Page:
like it was supposed to--and the US stopped the sanctions and the bombing on
Iraq', was not the 'why' that Hitchens wanted. So it became 'a simple
refusal to admit that a painful event has occurred . . . a cheery
rationalisation of something ghastly . . . a crude shifting of blame'.
This was 'with us or against us' intellectual warfare, a 'ha ha ha to the
pacifists', a warning to the moaning 'peaceniks' and any other Bin Ladens:
'There are more of us and we are both smarter and nicer, as well as
surprisingly insistent that our culture demands respect, too.'
This victory won, Hitchens's macho swagger has taken a knock recently. He
was unsettled by his new bedfellows' 'axis of evil', 'the symbolic phrase
for everything that has become risky and dubious and opportunistic about the
new Bush foreign policy', even as he fell into confused hand-wringing about
Iraq, where he could not wish away the problems of realpolitik with his
moral wand--'in many ways, the United States quite likes the Saddam regime'.
(C'mon, Christopher, no liberal whining!) And the silence on the
Israeli-Palestinian imbroglio of the 'authentic voice of dissent', a
prominent supporter of a Palestinian state and critic of Ariel Sharon, was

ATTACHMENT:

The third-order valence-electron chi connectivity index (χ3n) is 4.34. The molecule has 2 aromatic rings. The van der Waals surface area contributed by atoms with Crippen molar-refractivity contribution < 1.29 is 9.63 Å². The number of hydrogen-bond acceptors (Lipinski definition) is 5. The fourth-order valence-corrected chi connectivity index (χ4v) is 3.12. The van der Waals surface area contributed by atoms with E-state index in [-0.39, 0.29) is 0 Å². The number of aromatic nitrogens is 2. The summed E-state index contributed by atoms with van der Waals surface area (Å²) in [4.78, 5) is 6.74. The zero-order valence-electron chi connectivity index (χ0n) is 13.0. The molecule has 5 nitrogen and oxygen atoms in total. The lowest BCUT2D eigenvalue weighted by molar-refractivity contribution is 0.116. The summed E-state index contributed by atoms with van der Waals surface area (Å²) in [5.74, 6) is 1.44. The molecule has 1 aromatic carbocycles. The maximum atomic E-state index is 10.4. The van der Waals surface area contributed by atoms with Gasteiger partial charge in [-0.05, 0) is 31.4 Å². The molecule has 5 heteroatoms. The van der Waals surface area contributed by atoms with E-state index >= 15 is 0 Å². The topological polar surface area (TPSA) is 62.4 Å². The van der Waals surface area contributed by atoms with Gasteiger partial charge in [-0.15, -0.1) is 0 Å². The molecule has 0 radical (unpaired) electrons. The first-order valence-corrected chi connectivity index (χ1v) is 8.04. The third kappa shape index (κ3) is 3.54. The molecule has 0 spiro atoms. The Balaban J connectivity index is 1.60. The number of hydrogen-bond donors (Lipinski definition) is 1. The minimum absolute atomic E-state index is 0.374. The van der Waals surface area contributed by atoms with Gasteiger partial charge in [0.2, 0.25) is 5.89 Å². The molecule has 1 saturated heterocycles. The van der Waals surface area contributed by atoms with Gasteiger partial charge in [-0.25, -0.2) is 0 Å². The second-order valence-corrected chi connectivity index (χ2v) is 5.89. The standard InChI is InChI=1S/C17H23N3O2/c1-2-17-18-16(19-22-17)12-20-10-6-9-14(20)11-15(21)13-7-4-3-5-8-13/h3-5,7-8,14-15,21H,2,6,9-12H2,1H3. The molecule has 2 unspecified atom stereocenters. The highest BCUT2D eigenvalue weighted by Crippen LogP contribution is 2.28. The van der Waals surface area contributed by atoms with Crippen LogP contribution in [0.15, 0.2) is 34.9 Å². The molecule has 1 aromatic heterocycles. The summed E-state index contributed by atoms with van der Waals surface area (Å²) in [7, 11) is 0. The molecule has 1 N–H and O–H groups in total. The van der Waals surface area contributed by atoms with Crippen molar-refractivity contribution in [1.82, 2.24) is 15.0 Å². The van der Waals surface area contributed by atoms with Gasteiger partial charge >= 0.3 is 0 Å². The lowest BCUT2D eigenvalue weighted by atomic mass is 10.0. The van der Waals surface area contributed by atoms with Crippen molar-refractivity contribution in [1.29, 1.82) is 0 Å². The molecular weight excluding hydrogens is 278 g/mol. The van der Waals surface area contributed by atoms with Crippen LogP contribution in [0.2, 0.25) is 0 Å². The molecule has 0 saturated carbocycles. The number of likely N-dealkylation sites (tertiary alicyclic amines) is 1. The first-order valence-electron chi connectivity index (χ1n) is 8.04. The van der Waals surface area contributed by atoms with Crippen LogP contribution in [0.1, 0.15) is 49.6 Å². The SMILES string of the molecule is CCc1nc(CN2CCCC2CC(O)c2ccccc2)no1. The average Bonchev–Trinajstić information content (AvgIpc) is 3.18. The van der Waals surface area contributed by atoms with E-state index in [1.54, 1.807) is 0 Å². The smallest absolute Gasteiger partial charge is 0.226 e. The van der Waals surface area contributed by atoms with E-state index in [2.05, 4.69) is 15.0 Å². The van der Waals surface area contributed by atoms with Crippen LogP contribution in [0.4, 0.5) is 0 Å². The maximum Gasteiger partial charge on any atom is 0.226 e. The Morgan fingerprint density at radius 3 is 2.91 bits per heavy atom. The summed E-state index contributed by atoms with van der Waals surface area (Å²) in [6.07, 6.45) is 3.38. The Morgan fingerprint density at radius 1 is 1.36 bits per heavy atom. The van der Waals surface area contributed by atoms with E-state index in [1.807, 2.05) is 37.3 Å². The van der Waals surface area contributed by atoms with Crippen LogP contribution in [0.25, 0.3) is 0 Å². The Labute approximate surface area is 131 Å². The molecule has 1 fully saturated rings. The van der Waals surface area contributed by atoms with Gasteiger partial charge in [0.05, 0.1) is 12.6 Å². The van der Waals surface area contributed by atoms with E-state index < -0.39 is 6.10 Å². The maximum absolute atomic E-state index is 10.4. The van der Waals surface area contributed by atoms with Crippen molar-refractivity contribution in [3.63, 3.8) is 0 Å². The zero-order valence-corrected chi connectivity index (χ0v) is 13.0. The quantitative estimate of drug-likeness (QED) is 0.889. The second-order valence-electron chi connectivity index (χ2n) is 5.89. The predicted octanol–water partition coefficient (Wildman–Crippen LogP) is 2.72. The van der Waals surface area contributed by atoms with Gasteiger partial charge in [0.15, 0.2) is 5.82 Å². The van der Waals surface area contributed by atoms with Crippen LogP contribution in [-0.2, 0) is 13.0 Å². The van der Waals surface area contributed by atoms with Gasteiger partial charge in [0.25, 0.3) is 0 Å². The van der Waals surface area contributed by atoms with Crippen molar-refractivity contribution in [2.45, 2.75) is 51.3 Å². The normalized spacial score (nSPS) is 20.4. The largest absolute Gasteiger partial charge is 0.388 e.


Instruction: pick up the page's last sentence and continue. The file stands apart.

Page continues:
finally broken on 15 April with a column for the new-look Mirror.
But, after seeing Hitchens at the debate, organised by the London Review of
Books, I fear these thoughtful moments will be rare. 'The Hitch' is no
longer an activist, no longer a participant in the real debates about power
and who wields it, no more a source for thought. No, he is an industry,
posing in trench coat with a cigarette dangling from his top lip, hailed as
'one of the few remaining practitioners of the five-hour, two-bottle lunch'.
And, naturally, the most profitable industry is a monopoly. So he packages
himself, surreally, not just as a policeman but the only policeman of 'a
radical left that no longer exists'.
Just as Orwell eventually saw himself as Charles Dickens, 'a type hated with
equal hatred by all the smelly little orthodoxies which are now contending
for our souls', Hitchens now sees himself as Orwell (who, as the cover of
Orwell's Victory reminds us, also dangled a cigarette from his top lip), the
lone voice of decency among the ranks of a naive and/or nasty left.
It's an effective tactic. Like Orwell, Hitchens has made himself the poster
boy of 'principled opposition', even as he sides with the dominant powers in
the US, by wielding a scatter-gun, 'common-sense' rhetoric that does not